No. A building inspector is not qualifed to test or check materials for Asbestos. Unless samples are taken and sent off to a laboratory for testing. Otherwise testing can be carried out onsite using a MicroPhazir AS Asbestos Analyzer, a device specifically designed to test for Asbestos.

How long does a building inspection take?

Approximately an hour and a quarter or more on site, depending on the size and accessibility of the main buildings, other structures and number of faults identified. Also time taken for onsite client consultation. Detailed reports take up the rest of the day to compile.

Are boundary locations checked by building inspectors?

No. Building inspectors do not check boundary locations. If any buildings are close to the fence lines, it should be recommended that a qualified property surveyor be employed to determine their exact location. Bear in mind that fences are not necessarily a true indication of the boundary locations.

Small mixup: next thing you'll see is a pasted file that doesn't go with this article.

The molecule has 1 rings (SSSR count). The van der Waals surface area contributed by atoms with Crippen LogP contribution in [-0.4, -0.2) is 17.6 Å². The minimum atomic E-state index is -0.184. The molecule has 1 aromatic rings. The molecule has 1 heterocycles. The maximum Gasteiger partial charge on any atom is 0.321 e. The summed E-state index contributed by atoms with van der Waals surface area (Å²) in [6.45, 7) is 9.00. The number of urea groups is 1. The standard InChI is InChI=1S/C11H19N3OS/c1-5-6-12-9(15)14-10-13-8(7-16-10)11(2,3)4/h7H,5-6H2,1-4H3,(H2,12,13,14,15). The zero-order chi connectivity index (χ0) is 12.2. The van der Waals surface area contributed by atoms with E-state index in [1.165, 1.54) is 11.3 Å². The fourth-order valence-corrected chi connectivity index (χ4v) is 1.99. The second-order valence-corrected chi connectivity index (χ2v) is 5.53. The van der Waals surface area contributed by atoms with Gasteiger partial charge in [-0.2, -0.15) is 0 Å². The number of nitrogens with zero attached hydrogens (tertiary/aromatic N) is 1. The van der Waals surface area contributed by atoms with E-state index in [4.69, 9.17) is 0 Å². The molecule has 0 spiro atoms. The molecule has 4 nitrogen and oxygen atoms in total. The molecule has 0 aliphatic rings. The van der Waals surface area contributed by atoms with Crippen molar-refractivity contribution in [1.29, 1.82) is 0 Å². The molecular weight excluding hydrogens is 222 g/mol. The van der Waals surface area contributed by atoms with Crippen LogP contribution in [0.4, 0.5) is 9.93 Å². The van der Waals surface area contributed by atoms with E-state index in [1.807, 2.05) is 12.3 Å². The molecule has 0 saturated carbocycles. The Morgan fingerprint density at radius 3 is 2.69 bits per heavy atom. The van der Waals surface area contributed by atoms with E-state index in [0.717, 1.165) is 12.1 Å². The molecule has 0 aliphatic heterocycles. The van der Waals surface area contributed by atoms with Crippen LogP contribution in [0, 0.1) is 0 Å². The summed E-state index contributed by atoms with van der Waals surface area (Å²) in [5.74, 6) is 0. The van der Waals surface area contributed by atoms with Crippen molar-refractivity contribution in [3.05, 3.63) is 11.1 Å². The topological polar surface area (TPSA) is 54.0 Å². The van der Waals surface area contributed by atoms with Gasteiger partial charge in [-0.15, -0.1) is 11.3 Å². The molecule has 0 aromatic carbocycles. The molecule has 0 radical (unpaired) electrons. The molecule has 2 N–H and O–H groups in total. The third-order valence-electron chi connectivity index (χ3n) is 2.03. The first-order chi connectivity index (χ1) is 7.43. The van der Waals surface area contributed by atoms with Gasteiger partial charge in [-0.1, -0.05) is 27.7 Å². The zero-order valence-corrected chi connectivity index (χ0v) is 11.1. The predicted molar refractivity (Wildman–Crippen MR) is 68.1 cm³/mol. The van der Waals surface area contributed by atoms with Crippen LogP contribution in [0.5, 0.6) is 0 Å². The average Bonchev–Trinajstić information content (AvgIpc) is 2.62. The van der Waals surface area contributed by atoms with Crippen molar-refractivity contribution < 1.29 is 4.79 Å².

Are common property areas of units/townhouses checked in a building inspection?

Yes, in most circumstances the common property areas are checked and commented on by the inspector. Where possible also without gaining access to private property also locked areas.

Is the roof exterior checked by a building inspector?

Yes, in the majority of cases when safe to do so, even two storey buildings! But not when the roof is too high for a two storey ladder also where the pitch is too steep or the roof is slippery. In some cases the ladder may be repositioned around the building to allow for assessment.

When do I receive my building inspection report?

Usually within 24 hours, earlier in some circumstances. Be warned about short turnaround reports. They lack any meaningful content other than minor cosmetic items and often miss major expense items.

Don’t expect to receive a detailed report quickly, otherwise be prepared to suffer the consequences and pay dearly, later!

Is age taken into consideration in the building inspection report?

Yes, but age must be not used as an excuse for any fault. Faults can be compared and put in perspective but must never be understated because of age.